For the second time in two days, Japan has protested to Beijing over Chinese coastguard ships and fishing vessels sailing into waters close to disputed islands in the East China Sea.

The two countries are locked in a long-running dispute over the uninhabited islets, known as the Senkaku in Japan and the Diaoyu in China. 

Japan's foreign ministry said that seven Chinese coastguard ships, including four that appeared to be armed, and about 230 fishing vessels sailed on Saturday close to what Tokyo considers its territorial waters.

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In a statement, the ministry called for the immediate withdrawal of the vessels.

"Japan can never accept activities by [Chinese] official vessels near the Senkaku islands because it will unilaterally escalate the situation and raise tensions in the area."

Beijing also claims the islands and occasionally sends its coastguard vessels near them. However, it is rare for so many Chinese fishing vessels to be spotted in the area.

Saturday's protest came a day after Japanese vice foreign minister Shinsuke Sugiyama summoned Cheng Yonghua, China's ambassador to Tokyo, to protest over intrusions into its territorial waters by Chinese coastguard and fishing vessels on Friday afternoon.

Tensions over the islands have seriously harmed bilateral relations.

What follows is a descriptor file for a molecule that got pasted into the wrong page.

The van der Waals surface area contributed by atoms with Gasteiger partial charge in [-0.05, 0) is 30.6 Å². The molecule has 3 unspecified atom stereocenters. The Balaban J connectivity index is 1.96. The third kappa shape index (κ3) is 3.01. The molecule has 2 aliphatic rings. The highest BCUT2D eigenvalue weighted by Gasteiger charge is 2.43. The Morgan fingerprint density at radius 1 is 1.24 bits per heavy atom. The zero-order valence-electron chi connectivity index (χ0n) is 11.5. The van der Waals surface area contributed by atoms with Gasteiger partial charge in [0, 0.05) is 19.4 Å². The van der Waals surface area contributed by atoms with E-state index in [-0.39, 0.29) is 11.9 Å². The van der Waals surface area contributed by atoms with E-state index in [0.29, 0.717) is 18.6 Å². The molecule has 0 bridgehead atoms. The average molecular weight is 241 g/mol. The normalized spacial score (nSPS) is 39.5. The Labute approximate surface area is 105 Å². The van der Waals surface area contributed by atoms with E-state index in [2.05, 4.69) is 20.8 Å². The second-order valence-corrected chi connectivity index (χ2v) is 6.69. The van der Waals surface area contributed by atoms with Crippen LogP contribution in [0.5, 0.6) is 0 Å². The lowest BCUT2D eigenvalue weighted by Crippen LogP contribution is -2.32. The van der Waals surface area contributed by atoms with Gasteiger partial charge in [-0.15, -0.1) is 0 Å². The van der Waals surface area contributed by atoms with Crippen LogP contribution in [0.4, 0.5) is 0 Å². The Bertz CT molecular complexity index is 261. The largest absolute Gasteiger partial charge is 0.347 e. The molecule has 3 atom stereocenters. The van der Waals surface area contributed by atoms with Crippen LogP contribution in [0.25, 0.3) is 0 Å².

The two sides have gradually taken steps to ease tensions through dialogue, but the fundamental divide over the islands remains unresolved and tensions occasionally flare up.

Japan also lodged a protest in June after it said a Chinese navy frigate sailed close to territorial waters near the islands for the first time.

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On Friday, Beijing accused Japan's new defence minister, Tomomi Inada, of recklessly misrepresenting history after she declined to say whether Japanese troops massacred civilians in China during World War Two.

The latest incident comes amid heightened tensions in Asia, less than a month after an arbitration court in The Hague invalidated China's sweeping claims in the disputed South China Sea, in a case brought by the Philippines.

But China has refused to recognise the court ruling, reacting angrily to calls by Western countries and Japan for the decision to be adhered to.

Beijing has repeatedly blamed the US for stoking tension through its military patrols in the South China Sea, a strategic waterway through which more than $5 trillion of trade moves annually.

'Show of strength'

Michael Cucek, a Japan analyst and professor at Temple University, said Beijing's latest move in the East China Sea was a show of strength by China.

"That's a traditional way of the Chinese sending a wake-up call, is to engage in some kind of very aggressive act," he told Al Jazeera.

"China has [also] spoken about an air defence zone over the region," Cucek added, noting that Beijing has "a vast superiority in air power" over Japan.

"So from the Chinese point of view, it wants to break up all these different disputes and keep them small and controllable; and one way of doing that is by reminding the Japanese that any cooperation ... with the United States, the 'hegemon' of that region, is going to cost them."


Source: Al Jazeera and agencies